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Emergency Department Demand Increased 37% over a Decade, Study Finds

Wednesday, February 8, 2012 8:08 am EST
"This growth in demand exceeds general population growth, and the variability between states both in utilisation rates and overall trends defies immediate explanation"

Demand for public emergency department (ED) care increased by 37% over the decade ending at the beginning of 2010.

This is the finding of a study published in the latest issue of Emergency Medicine Australasia, the journal of the Australasian College for Emergency Medicine.

Professor Gerry FitzGerald and colleagues from the School of Public Health at the Queensland University of Technology found significant differences in both utilisation rates and in trends in growth among states and territories – differences that do not easily relate to general population trends alone.

“This growth in demand exceeds general population growth, and the variability between states both in utilisation rates and overall trends defies immediate explanation,” Professor FitzGerald said.

“The growth in demand for ED services is a partial contributor to the crowding being experienced in EDs across Australia.”

In the paper, the researchers said the crowding of EDs has been extensively described and linked principally to access block and bed shortages.

The causes of ED crowding are complex and caused by a combination of input (demand), throughput (e.g. patient processing) and output (e.g. access block) factors, they said.

Demand has been consistently increasing over the last decade in all locations except the ACT.

The ED utilisation rate in Australia, which is currently 331 per 1000 persons, has been growing at an average of 1.8% per annum over the past decade.

The so-called “inappropriate users” or “GP” patients have been commonly blamed for increasing demand for ED services.

Many studies use a combination of the triage categories 4–5 and “non-admitted” as an indicator of low-acuity patients who can be cared for outside the ED. However, the Australian Institute of Health and Welfare reports showed that the proportion of patients in the Australasian Triage Scale (ATS) 1–5 has remained fairly stable.

Similarly, admission rates have also remained unchanged.

The researchers described the ATS as an imprecise estimate of appropriateness, imprecision drawn not only from the variability in its application but also from the nature of urgency and its relationships to other concepts, such as severity or appropriateness.

“Admission rates can reflect something of the severity of the patient. However, admission rates are also impacted on by hospital policies and by other societal influences.

“Although it is not reasonable to extract from this information judgements about the appropriateness of ED attendances, it is at the very least possible to state that there is no evidence that increased demand or utilisation is due to overuse by lower-acuity patients or ‘inappropriate use’ based on retrospective clinical judgements.”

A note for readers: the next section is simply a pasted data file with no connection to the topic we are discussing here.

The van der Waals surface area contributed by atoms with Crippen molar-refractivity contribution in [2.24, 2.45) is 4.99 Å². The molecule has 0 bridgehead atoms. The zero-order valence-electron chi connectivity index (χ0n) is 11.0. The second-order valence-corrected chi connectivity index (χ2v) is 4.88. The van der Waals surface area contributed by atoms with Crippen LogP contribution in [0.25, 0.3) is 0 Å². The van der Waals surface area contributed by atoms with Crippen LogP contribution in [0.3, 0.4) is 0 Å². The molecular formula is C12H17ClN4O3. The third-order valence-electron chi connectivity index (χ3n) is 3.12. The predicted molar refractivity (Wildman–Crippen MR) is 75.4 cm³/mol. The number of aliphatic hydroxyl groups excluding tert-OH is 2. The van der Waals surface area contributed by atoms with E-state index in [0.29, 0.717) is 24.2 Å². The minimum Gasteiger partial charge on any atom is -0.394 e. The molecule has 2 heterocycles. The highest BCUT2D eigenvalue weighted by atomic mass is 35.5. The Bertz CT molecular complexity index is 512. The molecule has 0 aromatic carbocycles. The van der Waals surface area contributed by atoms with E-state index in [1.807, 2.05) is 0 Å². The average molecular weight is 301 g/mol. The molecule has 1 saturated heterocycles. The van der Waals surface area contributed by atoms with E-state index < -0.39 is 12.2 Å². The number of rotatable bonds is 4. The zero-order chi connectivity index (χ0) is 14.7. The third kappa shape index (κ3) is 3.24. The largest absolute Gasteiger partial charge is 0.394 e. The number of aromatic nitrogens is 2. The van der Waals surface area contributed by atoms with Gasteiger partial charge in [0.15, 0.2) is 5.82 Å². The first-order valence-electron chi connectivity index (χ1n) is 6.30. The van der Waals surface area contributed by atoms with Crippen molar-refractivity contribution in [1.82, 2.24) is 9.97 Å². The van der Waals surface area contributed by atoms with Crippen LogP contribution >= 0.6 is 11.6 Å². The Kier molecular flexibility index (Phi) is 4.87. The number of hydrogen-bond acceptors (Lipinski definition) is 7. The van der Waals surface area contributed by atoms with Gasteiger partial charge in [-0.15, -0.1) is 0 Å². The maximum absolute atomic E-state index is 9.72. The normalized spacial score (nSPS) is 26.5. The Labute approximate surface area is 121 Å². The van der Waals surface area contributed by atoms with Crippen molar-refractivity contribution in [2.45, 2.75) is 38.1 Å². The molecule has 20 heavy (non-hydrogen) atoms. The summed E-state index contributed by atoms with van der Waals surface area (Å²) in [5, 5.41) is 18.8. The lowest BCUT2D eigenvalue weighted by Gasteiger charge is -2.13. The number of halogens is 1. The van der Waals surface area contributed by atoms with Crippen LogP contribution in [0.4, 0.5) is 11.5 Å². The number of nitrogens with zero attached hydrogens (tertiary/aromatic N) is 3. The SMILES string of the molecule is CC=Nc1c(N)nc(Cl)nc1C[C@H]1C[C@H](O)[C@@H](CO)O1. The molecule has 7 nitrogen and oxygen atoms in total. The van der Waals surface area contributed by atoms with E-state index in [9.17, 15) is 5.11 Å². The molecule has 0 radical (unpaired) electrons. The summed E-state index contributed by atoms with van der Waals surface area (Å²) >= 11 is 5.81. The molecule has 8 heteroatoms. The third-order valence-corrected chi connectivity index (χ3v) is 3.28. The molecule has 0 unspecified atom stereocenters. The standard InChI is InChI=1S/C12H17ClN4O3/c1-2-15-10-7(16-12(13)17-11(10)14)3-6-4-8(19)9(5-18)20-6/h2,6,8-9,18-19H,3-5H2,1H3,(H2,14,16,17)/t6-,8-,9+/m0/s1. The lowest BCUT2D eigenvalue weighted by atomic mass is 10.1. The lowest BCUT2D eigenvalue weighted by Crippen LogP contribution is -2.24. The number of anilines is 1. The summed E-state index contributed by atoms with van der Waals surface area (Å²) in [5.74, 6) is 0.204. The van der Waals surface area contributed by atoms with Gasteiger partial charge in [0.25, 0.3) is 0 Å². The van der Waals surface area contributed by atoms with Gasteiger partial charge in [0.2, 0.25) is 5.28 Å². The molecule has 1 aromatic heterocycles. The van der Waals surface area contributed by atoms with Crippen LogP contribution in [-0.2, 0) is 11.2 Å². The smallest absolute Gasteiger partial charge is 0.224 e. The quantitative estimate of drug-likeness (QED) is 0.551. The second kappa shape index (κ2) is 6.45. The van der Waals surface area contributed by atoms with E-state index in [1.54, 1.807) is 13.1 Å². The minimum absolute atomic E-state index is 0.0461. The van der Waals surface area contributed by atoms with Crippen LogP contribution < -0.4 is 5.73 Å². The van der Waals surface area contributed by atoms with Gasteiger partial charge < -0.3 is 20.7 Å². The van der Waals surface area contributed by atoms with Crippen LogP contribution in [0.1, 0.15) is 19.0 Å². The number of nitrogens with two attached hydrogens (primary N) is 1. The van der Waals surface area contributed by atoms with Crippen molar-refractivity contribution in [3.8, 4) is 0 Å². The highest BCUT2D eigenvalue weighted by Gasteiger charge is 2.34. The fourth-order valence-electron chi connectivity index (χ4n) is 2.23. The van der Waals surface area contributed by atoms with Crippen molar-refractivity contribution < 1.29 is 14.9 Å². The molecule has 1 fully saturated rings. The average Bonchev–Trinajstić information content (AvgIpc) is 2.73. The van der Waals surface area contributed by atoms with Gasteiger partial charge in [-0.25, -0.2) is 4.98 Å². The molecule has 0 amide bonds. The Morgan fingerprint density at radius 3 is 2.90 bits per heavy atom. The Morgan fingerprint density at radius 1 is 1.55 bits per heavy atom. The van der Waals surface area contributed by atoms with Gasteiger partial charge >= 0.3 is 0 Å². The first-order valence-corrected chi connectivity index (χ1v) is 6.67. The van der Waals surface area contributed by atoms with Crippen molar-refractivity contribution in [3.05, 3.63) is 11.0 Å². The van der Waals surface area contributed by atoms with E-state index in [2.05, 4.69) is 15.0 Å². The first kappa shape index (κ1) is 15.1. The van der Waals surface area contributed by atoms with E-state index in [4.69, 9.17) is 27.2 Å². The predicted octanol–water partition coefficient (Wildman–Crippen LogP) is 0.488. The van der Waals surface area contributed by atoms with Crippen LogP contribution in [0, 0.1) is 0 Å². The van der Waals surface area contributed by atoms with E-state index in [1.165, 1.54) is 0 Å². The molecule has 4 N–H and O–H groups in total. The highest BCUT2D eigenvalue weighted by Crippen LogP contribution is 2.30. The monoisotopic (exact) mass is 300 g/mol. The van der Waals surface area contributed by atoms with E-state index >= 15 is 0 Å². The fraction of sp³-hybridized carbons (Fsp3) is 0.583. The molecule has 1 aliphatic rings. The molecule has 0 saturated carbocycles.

A small change in the median age of a population can have dramatic effects on public health services, Professor FitzGerald said.

The median age of the Australian population has increased by 4.8 years over the last two decades.

Tasmania experienced the largest increase in median age over the last 20 years, increasing by 7.8 years from 32.1 years in 1990 to 39.9 years in 2010.

Calculations based on ABS reports show that the population aged 65–84 increased at an average annual rate of 2.03% and 85-year-olds and over increased at 4.66% annually over the past decade.

“It is assumed that the elderly are more likely to require health services, including emergency health services, than younger people.

“However, the ageing might not necessarily explain the whole trend of increasing ED usage. For instance, although the ACT had the highest growth of 7.65% in the number of persons aged 85 and over, its ED presentation rates did not change significantly.

“Also, in a separate analysis of ED presentations at Queensland public hospitals, we found that the presentations per 1000 persons decreased for the over 60 age group in the 5 years between 2003–2004 and 2008–2009, but increased among the 0- to 14-year-old group,” the researchers said.

“There might be a multiplying effect of changing community attitudes to elderly people (wanting to do more) and declining general practitioner availability or involvement in after hours care.

“Population projections suggest increases in the proportion of the population over the age of 65, and this increased proportion is likely to have an ongoing impact on ED demand.”

In ongoing research Professor FitzGerald and his colleagues hope to identify the factors underlying increasing utilisation by analysing in detail the characteristics of users and their reasons for using EDs.

These analyses may result in alternative service delivery models that might appropriately and safely manage future demand.

The work is particularly important given the introduction this year of time-based targets into all Australian emergency departments.

doi: 10.1111/j.1742-6723.2011.01492.x

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